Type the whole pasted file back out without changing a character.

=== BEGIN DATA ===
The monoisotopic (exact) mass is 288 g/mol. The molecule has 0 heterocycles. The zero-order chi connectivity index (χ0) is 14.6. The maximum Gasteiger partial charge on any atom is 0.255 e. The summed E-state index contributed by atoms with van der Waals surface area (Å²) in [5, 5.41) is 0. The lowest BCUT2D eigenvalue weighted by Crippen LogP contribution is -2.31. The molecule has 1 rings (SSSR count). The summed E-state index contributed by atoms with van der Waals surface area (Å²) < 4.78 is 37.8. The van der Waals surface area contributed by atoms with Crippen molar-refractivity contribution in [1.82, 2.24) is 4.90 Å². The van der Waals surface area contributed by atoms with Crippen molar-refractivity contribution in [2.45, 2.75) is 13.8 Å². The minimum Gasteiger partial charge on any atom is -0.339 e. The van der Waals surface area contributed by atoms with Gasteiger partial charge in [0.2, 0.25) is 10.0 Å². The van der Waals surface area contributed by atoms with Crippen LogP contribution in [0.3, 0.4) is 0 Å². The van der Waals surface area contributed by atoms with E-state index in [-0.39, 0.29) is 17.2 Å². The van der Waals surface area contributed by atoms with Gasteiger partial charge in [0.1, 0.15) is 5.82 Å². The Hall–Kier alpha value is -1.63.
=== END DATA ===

The monoisotopic (exact) mass is 288 g/mol. The molecule has 0 heterocycles. The zero-order chi connectivity index (χ0) is 14.6. The maximum Gasteiger partial charge on any atom is 0.255 e. The summed E-state index contributed by atoms with van der Waals surface area (Å²) in [5, 5.41) is 0. The lowest BCUT2D eigenvalue weighted by Crippen LogP contribution is -2.31. The molecule has 1 rings (SSSR count). The summed E-state index contributed by atoms with van der Waals surface area (Å²) < 4.78 is 37.8. The van der Waals surface area contributed by atoms with Crippen molar-refractivity contribution in [1.82, 2.24) is 4.90 Å². The van der Waals surface area contributed by atoms with Crippen molar-refractivity contribution in [2.45, 2.75) is 13.8 Å². The minimum Gasteiger partial charge on any atom is -0.339 e. The van der Waals surface area contributed by atoms with Gasteiger partial charge in [0.2, 0.25) is 10.0 Å². The van der Waals surface area contributed by atoms with Crippen LogP contribution in [0.3, 0.4) is 0 Å². The van der Waals surface area contributed by atoms with E-state index in [-0.39, 0.29) is 17.2 Å². The van der Waals surface area contributed by atoms with Gasteiger partial charge in [0.1, 0.15) is 5.82 Å². The Hall–Kier alpha value is -1.63.